Hollywood movie stars aren’t all about glitz and glamour. These actors who talk about the times they got hurt doing their own stunts remind us all that sometimes making movies can be life-threatening.
Why would Tom Cruise, one of the biggest movie stars in the world, insist on doing his own stunt work? Why would Sylvester Stallone want the Herculean Dolph Lundgren to punch him really hard during their boxing match in Rocky IV? Why would Burt Reynolds refuse a stunt double for the dangerous rafting waterfall scene in Deliverance?
Those questions are difficult to answer. Perhaps those actors were being macho. Perhaps they just wanted the movie to look as realistic as possible. Regardless of the reasons why, all three of those billion-dollar movie stars suffered significant injuries.
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- 1Photo: Paramount Pictures
Blake Lively starred in the 2020 revenge thriller, The Rhythm Section. The Gossip Girl star played against type in the R-rated violent action movie that centers around horrific tragedy.
The actress revealed during an interview with Good Morning America that production had to completely stop for six months after she severely injured her hand.
"We were doing all of our own stunts, by and large, and there's, like, one-shot fight sequences, which is how I shattered my hand," said Lively. "We shut down for six months."
"My hand, basically, turned to, like, feta cheese... I was lunging towards (co-star) Jude Law with my fake rubber knife, and my hand collided with his elbow, and I broke some things and dislocated some things and severed a ligament. It was intense."Ouch?
- Photo: Warner Bros. Pictures
Brad Pitt took on the titular Greek mythology Trojan War hero Achilles in the 2004 epic historical war drama, Troy. Pitt figured if he was going to portray the greatest Greek warrior of all time, he had to go all in. That meant hitting the gym to bulk up and doing his own battle scenes.
In a tragic twist of irony, Pitt hurt his Achilles tendon while playing a character named Achilles. The injury occurred when Pitt was filming a fight scene in the sand.
"That injury was a bout of stupid irony," Pitt says. "I tweaked my Achilles tendon, which is bizarre."
Production shut down for six weeks.Ouch?
- Photo: Syriana / Warner Bros. Pictures
George Clooney revealed that he considered taking his own life following a brain injury he suffered while filming the 2005 political thriller, Syriana. "There was this scene where I was taped to a chair and getting beaten up. The chair was kicked over, and I hit my head," said the ER star. “I knew immediately [how serious it was]. I thought I'd had a stroke. It was like a train horn going off in your head, and you can't see and you can't stand."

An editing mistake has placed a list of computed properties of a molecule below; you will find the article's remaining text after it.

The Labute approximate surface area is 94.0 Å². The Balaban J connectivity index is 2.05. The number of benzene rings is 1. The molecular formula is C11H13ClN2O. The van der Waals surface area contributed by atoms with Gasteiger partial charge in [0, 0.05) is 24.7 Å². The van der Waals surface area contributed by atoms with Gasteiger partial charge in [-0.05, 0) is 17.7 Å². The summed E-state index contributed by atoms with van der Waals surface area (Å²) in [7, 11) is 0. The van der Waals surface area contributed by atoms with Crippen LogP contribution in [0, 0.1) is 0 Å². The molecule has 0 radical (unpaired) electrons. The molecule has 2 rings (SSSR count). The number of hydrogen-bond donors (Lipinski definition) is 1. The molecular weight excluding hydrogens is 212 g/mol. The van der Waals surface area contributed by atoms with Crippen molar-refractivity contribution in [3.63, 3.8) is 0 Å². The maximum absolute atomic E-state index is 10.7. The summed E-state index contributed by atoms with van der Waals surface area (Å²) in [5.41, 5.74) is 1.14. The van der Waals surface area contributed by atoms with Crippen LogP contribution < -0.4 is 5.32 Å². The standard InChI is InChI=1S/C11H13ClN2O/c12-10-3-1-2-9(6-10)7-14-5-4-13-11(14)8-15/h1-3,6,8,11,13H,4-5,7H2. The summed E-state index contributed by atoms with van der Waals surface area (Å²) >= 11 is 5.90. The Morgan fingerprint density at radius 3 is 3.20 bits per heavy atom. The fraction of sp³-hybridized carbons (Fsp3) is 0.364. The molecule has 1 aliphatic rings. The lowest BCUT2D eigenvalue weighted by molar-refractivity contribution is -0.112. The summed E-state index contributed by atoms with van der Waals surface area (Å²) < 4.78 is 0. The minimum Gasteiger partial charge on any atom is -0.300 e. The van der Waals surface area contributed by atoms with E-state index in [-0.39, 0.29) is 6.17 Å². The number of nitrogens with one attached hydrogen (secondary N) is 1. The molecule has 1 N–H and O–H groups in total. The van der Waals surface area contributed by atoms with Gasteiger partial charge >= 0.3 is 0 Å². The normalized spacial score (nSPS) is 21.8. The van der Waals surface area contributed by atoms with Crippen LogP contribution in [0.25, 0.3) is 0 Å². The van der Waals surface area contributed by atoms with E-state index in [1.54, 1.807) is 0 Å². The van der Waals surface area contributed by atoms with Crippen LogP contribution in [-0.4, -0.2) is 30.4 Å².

The accident caused Clooney to experience unrelenting pain and headaches. He decided not to take painkillers because there is an addiction history in his family. Clooney chose a more holistic route by dealing with the pain through mental therapy.
Doctors initially could not diagnose Clooney's dire condition, which included spinal fluid coming out of his nose. Eventually, a neurologist figured out the fluid was actually leaking from his spine. The doctor diagnosed the actor with a torn dura, which required surgery. Clooney said:
I had a two-and-a-half-inch tear in the middle of my back and a half-inch tear in my neck. The doctors did these blood patches, where they tie you down to a bed, and you’re awake because they have a long needle and need to know if they’re touching your spinal cord. And they take blood out and shoot it directly into your spinal column to try to get the blood to coagulate in those spots. I did about 15 of those over 15 days. It’s like getting a spinal tap every day, and you’re awake. But what we didn’t understand was how big the holes were.
"I thought I was going to die. Talk to any doctor about a CSF - a cerebral/spinal fluid leak - and they’ll tell you it’s way up there on the pain scale. There was this whole coming to terms with [mortality]," added Clooney.
Clooney won his sole acting Academy Award for his performance in Syriana as CIA Officer Bob Barnes.Ouch?
- Photo: Warner Bros.
Burt Reynolds didn't just look like a tough guy; he was a tough guy. The throwback mustachioed sex symbol performed many of his own stunts during his 1970s and '80s salad days, even though he had his trusted stuntman/BFF Hal Needham standing by.
In the 1972 backwoods thriller Deliverance, Reynolds insisted on doing the scene himself where his river-rafting canoe plunges down a 25-foot waterfall. Director John Boorman wanted to use a dummy or a stuntman for the action sequence, but Reynolds wasn't having it.
The actor nearly drowned and wound up in the emergency room. Years later, Reynolds admitted that the stunt-gone-wrong changed his life forever:
I went over the falls in Deliverance, and I hit a rock and cracked my tailbone. I tell everyone I was a 31-year-old guy in great shape before I went over the falls. And once I got in, they couldn't find me. I remembered one of the stunt guys said to me before the stunt, "If you get caught in the hydrofoil and you can't get out, go to the bottom and it will shoot you right out," but he didn't tell me it was like being shot out of a torpedo. I came out of the river about a mile away it seemed like, and I came out with no clothes. I had no shoes, socks - the falls tore them off. It was a pretty hairy stunt.Ouch?